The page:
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Being late to most parties, it was only on a recent flight to the US that I finally got a chance to watch the movie Dunkirk. The recent rash of World War II movies obviously tempts us into contemporary analogies, and loath though I am to make them, Dunkirk has several. Yet what was most affecting was what seemed most remote. There is a scene in the movie where the flotilla of small boats finally arrives on the horizon. Kenneth Branagh’s Royal Navy officer spots them and in a moment of soundtrack genius the chords of Elgar’s “Nimrod” variation sync in a modern, altered, but recognisable form.

However, it is the stances of the people on the ships that brought a tear to the eye. Over-stylised, perhaps, but the men and women who were manning the ships all stood like statues as they sailed past. Grim-faced seamen and sturdy but certain women, all staring ahead and un-showily going to do their duty. The type was recognisable in an instant, even to someone of my generation. They were the sort of people I grew up around. Yet how remote and foreign they seem today. Why does a nation still admire people who — so far as I can see — they in no way still aspire to become?


Every day seems to bring examples of people who were once admired but can be admired no more.  Sex scandals rolled across the churches and politics years ago, but recent months have seen the last bastions of unfettered admiration tumble one by one: entertainment, Hollywood and now charities. The revelation that Oxfam, among others, was actively covering up appalling sexual abuse may be said to leave the public square with almost no living institutions to admire.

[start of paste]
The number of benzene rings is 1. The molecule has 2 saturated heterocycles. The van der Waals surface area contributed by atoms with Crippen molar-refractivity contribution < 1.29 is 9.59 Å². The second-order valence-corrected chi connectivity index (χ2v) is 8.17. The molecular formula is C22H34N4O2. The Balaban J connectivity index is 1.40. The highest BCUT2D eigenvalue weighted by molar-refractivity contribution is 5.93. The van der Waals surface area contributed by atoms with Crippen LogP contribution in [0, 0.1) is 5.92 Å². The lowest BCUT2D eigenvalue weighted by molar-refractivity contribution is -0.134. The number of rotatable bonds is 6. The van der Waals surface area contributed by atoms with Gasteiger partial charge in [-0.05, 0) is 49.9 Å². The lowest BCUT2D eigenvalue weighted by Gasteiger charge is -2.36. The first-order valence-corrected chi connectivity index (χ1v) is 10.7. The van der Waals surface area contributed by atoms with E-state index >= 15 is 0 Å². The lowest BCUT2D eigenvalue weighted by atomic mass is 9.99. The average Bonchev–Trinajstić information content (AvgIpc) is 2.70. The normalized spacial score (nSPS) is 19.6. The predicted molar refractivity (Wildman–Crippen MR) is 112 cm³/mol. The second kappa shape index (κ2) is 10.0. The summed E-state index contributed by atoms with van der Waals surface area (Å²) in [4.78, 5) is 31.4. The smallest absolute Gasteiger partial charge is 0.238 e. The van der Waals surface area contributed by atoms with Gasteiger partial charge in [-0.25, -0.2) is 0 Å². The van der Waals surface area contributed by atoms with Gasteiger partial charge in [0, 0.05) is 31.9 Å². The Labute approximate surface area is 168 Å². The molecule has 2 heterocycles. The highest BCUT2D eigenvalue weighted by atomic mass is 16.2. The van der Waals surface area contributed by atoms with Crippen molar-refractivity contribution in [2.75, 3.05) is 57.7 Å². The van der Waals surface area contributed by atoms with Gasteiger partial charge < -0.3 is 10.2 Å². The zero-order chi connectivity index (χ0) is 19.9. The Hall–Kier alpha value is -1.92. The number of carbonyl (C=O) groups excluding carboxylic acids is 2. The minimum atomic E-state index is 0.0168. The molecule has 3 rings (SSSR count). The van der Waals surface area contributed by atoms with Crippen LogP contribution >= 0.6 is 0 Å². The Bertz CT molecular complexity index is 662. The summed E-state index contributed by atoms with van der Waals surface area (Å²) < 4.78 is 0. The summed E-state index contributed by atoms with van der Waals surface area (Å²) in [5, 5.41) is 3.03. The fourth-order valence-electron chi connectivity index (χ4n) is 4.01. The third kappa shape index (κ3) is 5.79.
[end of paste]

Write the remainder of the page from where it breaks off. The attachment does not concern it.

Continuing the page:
Though impossible to say where all this will lead, there are some early hints.  As reactions to the exposé of Brendan Cox — widower of the murdered MP Jo Cox, former charity boss and alleged groper — shows, it appears that people will choose to forgive those who are roughly of their own political persuasion while continuing ruthlessly to attack those whose politics differ from their own. So a groper on your own side will be forgiven while a mildly inappropriate joke from someone in the opposing political camp will not.

Recognising this leaves me in a tricky situation. As I mentioned in this place a year ago, over the last decade Tariq Ramadan has probably been my very closest enemy. Of all the post-Harvey Weinstein accusations, those against him are the most serious. At present he sits in a French jail, remanded in custody on two rape charges. I always expected a particularly disastrous debate with me might finish him off. Now I must accept that he has been brought low in the wake of the Weinstein scandal. And yet people still make predictions.

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